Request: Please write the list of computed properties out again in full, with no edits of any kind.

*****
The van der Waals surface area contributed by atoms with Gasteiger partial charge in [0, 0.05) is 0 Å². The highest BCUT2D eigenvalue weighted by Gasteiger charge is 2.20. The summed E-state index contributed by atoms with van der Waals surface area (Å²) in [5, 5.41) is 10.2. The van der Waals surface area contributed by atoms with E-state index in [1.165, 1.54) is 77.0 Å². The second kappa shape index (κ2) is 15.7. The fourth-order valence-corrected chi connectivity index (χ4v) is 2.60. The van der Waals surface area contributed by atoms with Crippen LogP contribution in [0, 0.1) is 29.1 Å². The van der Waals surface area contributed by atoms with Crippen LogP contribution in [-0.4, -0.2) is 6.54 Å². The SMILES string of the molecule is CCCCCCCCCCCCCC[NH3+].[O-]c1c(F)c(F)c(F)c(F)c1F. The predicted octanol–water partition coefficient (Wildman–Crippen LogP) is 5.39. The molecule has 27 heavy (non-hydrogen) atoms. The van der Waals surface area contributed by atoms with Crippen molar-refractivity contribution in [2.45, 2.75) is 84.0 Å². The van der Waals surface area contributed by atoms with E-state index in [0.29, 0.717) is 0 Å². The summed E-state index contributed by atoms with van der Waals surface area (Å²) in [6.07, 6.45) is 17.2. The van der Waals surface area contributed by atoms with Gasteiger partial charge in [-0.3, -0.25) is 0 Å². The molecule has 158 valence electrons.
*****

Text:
The van der Waals surface area contributed by atoms with Gasteiger partial charge in [0, 0.05) is 0 Å². The highest BCUT2D eigenvalue weighted by Gasteiger charge is 2.20. The summed E-state index contributed by atoms with van der Waals surface area (Å²) in [5, 5.41) is 10.2. The van der Waals surface area contributed by atoms with E-state index in [1.165, 1.54) is 77.0 Å². The second kappa shape index (κ2) is 15.7. The fourth-order valence-corrected chi connectivity index (χ4v) is 2.60. The van der Waals surface area contributed by atoms with Crippen LogP contribution in [0, 0.1) is 29.1 Å². The van der Waals surface area contributed by atoms with Crippen LogP contribution in [-0.4, -0.2) is 6.54 Å². The SMILES string of the molecule is CCCCCCCCCCCCCC[NH3+].[O-]c1c(F)c(F)c(F)c(F)c1F. The predicted octanol–water partition coefficient (Wildman–Crippen LogP) is 5.39. The molecule has 27 heavy (non-hydrogen) atoms. The van der Waals surface area contributed by atoms with Crippen molar-refractivity contribution in [2.45, 2.75) is 84.0 Å². The van der Waals surface area contributed by atoms with E-state index in [0.29, 0.717) is 0 Å². The summed E-state index contributed by atoms with van der Waals surface area (Å²) in [6.07, 6.45) is 17.2. The van der Waals surface area contributed by atoms with Gasteiger partial charge in [-0.3, -0.25) is 0 Å². The molecule has 158 valence electrons.